Rising housing market polarizes realtors
“I remember getting more than 10 deals a month when the town was being redeveloped but the number of real estate agents has increased significantly in the region,” said Kim. “Starting about five years ago, I often had no deals at all during the whole month and I think about stopping this business multiple times every day.”
The situation is different in three major districts in southern Seoul ? Seocho, Gangnam and Songpa. A real estate agent near the Jangmi Apartment complex in Jamsil, southern Seoul, said he closed deals on two apartment units each worth about 100 million won ($89,126) this year and earned more than 30 million won as commission from the two deals. “It is becoming more competitive to get deals but I earn enough to feed myself if I manage to proceed with a deal at least once a month,” he said.
Realtors receive commissions after buyers and sellers sign deals. The commission rate is between 0.4 percent and 0.6 percent for a property worth less than 900 million won and it goes as high as 0.9 percent for that is priced over 900 million won. For monthly rent and jeonse, or long-term deposit, contracts, realtors receive between 0.15 percent and 0.8 percent as commission.
The price of apartment units in Seoul surpassed 600 million won on average. This means a realtor can receive up to 6 million won as commission for a single trade.
It appears that realtors are earning a lot. Many are planning a career in real estate in retirement. This is why some compare exams for real estate licenses to civil service exams for middle-aged people.
Since the new administration came into power this year, the housing market is starting to boom, especially in Seoul. But not all realtors in the country are happy.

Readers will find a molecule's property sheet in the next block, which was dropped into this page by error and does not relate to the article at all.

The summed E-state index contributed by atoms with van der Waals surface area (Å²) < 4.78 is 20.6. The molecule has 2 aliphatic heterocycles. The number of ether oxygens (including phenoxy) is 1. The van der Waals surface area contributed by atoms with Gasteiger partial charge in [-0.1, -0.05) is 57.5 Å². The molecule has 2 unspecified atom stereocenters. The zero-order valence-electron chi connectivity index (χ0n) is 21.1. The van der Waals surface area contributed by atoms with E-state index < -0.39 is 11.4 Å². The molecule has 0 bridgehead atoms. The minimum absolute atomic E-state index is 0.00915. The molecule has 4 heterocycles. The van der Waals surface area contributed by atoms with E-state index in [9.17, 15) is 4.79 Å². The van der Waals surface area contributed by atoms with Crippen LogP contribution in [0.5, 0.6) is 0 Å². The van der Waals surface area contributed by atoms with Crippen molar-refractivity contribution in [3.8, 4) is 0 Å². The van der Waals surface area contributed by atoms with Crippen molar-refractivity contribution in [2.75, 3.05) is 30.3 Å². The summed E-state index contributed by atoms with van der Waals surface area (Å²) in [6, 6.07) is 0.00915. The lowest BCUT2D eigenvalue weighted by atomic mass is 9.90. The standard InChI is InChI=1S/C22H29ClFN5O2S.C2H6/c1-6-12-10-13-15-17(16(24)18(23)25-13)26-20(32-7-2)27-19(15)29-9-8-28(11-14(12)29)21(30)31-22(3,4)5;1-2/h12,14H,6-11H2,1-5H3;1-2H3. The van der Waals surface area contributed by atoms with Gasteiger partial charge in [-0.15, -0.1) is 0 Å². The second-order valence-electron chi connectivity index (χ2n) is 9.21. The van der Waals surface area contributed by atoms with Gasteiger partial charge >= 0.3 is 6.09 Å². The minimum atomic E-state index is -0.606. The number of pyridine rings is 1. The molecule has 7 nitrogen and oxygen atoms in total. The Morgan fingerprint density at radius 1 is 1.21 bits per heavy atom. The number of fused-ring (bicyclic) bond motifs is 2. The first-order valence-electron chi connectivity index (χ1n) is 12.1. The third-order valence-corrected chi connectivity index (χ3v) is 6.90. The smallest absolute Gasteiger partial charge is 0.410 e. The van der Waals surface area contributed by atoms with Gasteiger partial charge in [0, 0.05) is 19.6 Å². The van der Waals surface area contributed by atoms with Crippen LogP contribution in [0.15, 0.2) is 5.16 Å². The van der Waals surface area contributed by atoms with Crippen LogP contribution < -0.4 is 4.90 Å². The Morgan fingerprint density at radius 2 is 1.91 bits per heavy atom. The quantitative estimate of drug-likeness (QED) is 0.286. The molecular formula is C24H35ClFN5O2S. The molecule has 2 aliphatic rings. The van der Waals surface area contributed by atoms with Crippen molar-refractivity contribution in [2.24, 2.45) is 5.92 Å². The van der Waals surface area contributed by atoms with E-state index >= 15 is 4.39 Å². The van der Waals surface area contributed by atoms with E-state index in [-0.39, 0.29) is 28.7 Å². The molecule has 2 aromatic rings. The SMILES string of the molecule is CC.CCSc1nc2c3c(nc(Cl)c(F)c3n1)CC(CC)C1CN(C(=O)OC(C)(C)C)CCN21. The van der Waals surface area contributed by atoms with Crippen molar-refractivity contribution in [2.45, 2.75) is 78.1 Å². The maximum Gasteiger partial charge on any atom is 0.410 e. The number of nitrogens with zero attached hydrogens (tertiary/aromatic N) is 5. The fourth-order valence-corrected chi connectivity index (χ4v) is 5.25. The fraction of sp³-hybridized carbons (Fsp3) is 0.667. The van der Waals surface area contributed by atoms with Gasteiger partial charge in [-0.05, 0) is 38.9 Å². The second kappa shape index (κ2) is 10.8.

Recently, the Korea Association of Realtors (KAR) surveyed its 15,000 members and data showed the hardships they are experiencing. Many are having a rough time but the polarization between those who are doing extremely well and those who are not is getting bigger.
According to the survey, 22 percent of respondents said their yearly revenue was between 12 million won and 24 million won. Those who said they earn less than 36 million won accounted for more than half of the total.
Even though their earnings remain low, the study found that many are spending a lot for fees, advertisement, labor costs and office rentals. Research showed that 35 percent of the survey respondents spend between 1 million won and 2 million won a month to run their businesses, and more than 70 percent are spending at least 1 million won.
“More than half of realtors earn less than 1 million won a month and about 80 percent earn less than 2 million won a month,” said Hwang Ki-hyeon, President of KAR.
Even though the economic conditions for realtors remain weak, the number of agents rose from 82,931 in 2012 to 99,799 as of May. The number of people applying for the real estate agent licenses rose 22 percent year-on-year from 157,144 in 2015 to 191,508 last year. Those who received licenses also rose from 9,846 in 2013 to 22,340 last year.
Housing transactions, on the other hand, fell from 1.08 million in 2006 to 800,000 in 2010. Transactions rebounded to 1.19 million in 2015 but it fell to 1.05 million last year. Statistics show that a realtor gets one contract a month, on average.
KAR says that the economic situation for realtors worsened after some of the regions in the country, including metropolitan Seoul, lowered real estate commission rates in 2015. Customers still believe the rates are high.
When clients buy or sell 1 billion won worth of property, they pay up to 9 million won in commission fees. Some other businesses are entering the real estate business as well for the same reason. There are mobile apps like Zigbang and Dabang that help buyers and sellers connect.
Some argue the fall of real estate agents is because of the lack of their professionalism. The argument is that what they are doing is finding buyers after sellers list properties on the market.
“Realtors need to offer other services like consulting, financing and accounting, instead of focusing on finding buyers,” said Kim Eun-jin, a researcher at Budongsan 114, a real estate information provider.
BY KIM KI-HWAN [firstname.lastname@example.org]
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